Venezuelan governors on study tour applaud the way Maryland is run

November 12, 1993|By Alan Kline | Alan Kline,Capital News Service

The political climate in Venezuela is changing and, last week, four of the country's governors visited Maryland for a crash course in how an American state is run.

Why Maryland, which experts say is mired in an economic slump?

"Where we are from, Maryland government is considered to be very efficient," said Victor Silva Gana, an adviser traveling with the group.

And, in the governors' view, Maryland lived up to its reputation. The group applauded everything about the Free State, from its economic development programs to human services initiatives to privatization efforts. They even congratulated Transportation Secretary O. James Lighthizer on how well the traffic flowed.

But they were most impressed with Gov. William Donald Schaefer.

"He is a very important person," said Gov. Edgar Vicente Sayago of the state of Amazonas. "He has great control over this state."

In 1989, Venezuela's 20 states began to elect governors for the first time in the country's 170-year history. Previously, governors were appointed by the president.

The elections paved the way for the current decentralization effort, which, said Mr. Silva, eventually will give states control of services now run by the federal government.

"We have learned that many of the principal services, like health, education and the infrastructure managed by the federal government, have proven to be not very efficient," Mr. Silva said.

But Venezuelan states -- like their American counterparts -- need money. It's difficult to be semi-autonomous when most taxpayers' dollars still go to the federal government, said Gov. Gehard Cartay of Barinas.

Their lack of revenue may explain their rapt interest in a presentation last week by the Department of Transportation. The governors learned that American states actually receive income from things such as gasoline taxes and tolls. Not that the governors plan to install toll booths when they return; but, as they move toward decentralization, it's something worth considering.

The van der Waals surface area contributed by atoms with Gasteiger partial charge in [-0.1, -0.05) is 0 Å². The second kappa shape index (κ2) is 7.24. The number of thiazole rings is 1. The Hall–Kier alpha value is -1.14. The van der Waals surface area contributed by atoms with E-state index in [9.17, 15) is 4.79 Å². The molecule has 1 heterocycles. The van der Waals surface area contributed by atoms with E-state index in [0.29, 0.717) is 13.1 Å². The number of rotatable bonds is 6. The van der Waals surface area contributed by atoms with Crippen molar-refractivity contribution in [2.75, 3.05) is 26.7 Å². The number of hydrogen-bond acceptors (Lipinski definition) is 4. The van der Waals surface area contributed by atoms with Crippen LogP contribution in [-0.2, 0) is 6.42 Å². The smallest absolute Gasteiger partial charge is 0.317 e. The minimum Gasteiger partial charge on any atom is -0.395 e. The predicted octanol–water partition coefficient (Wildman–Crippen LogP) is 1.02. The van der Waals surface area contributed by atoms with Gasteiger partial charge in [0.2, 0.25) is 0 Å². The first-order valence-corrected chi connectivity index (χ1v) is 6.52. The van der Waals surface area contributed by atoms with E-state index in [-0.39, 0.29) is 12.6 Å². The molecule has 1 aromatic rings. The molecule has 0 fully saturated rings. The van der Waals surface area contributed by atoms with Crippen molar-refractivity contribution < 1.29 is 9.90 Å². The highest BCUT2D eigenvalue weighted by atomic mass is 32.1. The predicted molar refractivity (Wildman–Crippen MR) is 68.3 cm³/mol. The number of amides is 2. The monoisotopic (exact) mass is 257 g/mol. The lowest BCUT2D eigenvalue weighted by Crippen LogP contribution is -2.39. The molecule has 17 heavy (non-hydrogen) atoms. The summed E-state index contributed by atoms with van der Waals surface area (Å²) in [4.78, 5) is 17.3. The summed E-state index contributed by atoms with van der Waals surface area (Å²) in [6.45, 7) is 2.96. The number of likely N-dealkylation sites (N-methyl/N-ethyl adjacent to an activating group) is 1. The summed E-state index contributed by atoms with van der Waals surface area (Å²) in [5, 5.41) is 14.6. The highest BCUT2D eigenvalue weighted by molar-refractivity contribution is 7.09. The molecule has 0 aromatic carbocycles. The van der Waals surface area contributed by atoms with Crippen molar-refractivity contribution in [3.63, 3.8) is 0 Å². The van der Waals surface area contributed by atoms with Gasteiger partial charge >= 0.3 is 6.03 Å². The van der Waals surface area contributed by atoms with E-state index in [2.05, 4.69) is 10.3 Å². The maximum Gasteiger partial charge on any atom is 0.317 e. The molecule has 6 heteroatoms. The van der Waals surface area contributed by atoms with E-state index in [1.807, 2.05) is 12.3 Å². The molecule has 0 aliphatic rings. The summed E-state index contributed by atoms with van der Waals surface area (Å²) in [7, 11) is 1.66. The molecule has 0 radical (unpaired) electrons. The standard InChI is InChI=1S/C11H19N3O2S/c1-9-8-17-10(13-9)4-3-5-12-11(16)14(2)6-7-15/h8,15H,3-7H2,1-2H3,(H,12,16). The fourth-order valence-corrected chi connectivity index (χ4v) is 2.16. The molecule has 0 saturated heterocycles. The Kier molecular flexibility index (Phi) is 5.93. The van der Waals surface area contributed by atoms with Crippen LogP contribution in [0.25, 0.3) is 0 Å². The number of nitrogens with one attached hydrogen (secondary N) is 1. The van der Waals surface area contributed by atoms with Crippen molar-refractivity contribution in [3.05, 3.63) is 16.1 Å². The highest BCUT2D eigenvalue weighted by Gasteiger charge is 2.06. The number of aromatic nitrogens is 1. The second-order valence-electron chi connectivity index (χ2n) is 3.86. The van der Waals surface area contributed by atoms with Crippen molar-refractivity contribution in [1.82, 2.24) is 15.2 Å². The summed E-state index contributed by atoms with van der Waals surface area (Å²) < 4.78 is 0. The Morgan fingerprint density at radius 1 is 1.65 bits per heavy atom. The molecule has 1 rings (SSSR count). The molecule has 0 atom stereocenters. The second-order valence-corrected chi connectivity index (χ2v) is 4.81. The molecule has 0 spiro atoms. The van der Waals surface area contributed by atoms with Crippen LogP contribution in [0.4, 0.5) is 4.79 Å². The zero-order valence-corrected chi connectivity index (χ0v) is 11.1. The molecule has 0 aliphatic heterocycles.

"That's why we came," Mr. Silva said. "To look at our options."

Privatization is something else the governors will look at, he said, adding that Maryland government "has excellent relations with private groups . . . and [the arrangement] works very well."

But Manuel C. Ramos, Latin American director for the Port of Baltimore, warned that privatization won't work in Venezuela unless the governors strike a balance of power with industry.

He warned the governors not to simply hand business to the private sector. Government must maintain some control, he said.

Trade was also discussed. Both the visitors and their hosts spoke about bringing the $147 million import/export business back to 1991 levels, which topped $160 million.

Mr. Sayago also hopes his visit will stimulate ecological tourism to his state, which, he boasted, is rich in rain forests.

The governors also enjoyed a cocktail reception held by the Maryland International Division. And the Port Authority treated the group to a Baltimore Harbor luncheon cruise. Except for those events, said Robert MacDonald, director of the state's Office of Developing Markets, the Venezuelans footed the bill for the trip.

As for the state's citizens Margarita de Sayago, the governor's wife, said Marylanders were the nicest in the country.

"They're different from the rest of the United States," she said. "They're much more open and warm."

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